As soon as we started rolling on my second convoy in Afghanistan, the sergeant in the front seat turned around and told me that though they weren’t supposed to, they listened to music in their truck. As he put Aerosmith through iPod speakers, I thought, “Not bad music to be listening to if we get into contact.”
Soldiers listen to music. Soldiers are people, people listen to music; a war zone doesn’t change that. It is the life blood of our emotions. From hip-hop to heavy metal to any sort of rock, music makes sense in the war zone, to prepare your mind and steel your nerve. And with technology such as it is, the modern American soldier has more music at his finger tips and in the little white ear buds of his iPod than ever before. Yes, it isn’t standard operating procedure (SOP) but it is a core of the daily soldier’s life.
There is something about this, though, some gut impulse that listening to music in war feels wrong, impolite, or obscene. It violates some vague notion of justice for soldiers to simultaneously jam to tunes while executing violence, often on a personal level. The music trivializes the battle. The most mainstream example of this condemnation is a scene from Farenheit 9/11 as soldiers shoot Iraqis, while pump rock music plays. Or the videos soldiers create of blowing things up or combat, set to heavy metal soundtracks. Or Apocalypse Now’s Colonel Kilgore storming a beach to Wagner. Society, it seems, wishes our soldiers took to combat with solemnity, and less like a video game.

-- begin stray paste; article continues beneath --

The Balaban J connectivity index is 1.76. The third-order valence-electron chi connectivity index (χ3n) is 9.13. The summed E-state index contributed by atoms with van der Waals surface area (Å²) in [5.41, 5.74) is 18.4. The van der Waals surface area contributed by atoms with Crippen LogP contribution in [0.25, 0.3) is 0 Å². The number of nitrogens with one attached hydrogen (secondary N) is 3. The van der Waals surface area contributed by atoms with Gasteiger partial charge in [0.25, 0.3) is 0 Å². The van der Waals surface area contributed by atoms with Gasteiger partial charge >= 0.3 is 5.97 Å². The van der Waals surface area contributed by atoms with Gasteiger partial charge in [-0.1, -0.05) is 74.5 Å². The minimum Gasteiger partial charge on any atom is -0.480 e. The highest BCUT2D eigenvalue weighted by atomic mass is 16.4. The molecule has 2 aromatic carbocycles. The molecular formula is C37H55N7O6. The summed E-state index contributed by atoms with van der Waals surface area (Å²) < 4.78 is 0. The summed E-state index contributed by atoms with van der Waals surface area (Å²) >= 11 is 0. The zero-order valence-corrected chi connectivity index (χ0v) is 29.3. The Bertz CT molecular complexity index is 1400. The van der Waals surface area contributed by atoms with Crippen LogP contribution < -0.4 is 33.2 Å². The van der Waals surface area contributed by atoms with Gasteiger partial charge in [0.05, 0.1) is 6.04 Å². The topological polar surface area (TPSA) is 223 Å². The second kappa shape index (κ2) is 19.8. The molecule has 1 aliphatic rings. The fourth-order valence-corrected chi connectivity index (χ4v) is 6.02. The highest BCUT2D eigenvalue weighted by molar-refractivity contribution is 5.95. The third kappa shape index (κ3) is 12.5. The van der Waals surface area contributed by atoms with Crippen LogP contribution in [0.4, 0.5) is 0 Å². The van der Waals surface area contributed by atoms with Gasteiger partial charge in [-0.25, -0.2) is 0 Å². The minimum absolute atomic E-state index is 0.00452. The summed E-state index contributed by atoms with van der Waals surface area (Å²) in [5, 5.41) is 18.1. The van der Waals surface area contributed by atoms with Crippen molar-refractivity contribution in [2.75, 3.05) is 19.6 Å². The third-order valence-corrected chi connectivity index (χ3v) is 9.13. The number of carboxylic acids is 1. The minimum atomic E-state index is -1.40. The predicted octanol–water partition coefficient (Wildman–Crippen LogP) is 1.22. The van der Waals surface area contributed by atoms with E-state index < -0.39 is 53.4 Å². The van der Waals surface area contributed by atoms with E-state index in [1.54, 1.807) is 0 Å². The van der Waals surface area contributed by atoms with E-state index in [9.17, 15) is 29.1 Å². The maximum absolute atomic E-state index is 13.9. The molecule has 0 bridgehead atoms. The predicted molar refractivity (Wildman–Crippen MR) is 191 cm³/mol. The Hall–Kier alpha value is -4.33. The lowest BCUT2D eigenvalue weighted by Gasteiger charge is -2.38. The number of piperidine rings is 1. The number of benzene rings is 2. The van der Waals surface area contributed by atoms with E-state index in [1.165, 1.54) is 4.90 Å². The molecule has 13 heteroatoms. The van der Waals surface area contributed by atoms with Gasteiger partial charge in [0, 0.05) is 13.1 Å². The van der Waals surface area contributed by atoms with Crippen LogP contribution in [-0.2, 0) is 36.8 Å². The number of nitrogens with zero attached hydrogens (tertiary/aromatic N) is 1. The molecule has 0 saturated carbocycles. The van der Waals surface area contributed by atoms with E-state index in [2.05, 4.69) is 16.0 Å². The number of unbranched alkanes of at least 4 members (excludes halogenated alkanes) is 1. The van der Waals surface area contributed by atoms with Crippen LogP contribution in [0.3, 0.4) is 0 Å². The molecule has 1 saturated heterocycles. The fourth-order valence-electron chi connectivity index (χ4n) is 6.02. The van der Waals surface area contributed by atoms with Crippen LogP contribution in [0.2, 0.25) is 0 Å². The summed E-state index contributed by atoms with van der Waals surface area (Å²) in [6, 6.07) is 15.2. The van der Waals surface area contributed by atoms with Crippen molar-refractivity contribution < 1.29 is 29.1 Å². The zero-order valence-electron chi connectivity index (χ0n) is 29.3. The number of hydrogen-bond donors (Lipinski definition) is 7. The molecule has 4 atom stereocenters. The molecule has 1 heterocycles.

Ironically, soldiers express similar dismay about war music when it comes from the opposite side. The Taliban listens to music over the radio right before they launch an attack and now many units monitor different frequencies on ICOM radios to know if attacks are imminent. What I remark on here, though is that U.S. soldiers take offense to the music, as if it personally offends them that they would listen to music during or before an attack. Perhaps it is a conditioned response, or perhaps it is because they hate everything about their enemies.
The irony is, it is all the same. Music and war have been together from the dawn of time. Caesar used drums before a battle, civil war draftees marched to flutes. Music causes punk kids to mosh, suicide bombers to attack, and it keeps the guy in the turret sane while he goes on another patrol.
Perhaps, if the music promotes wanton violence, it has gone too far. More likely music isn’t a value opinion either way; it is just another fact of war, and life.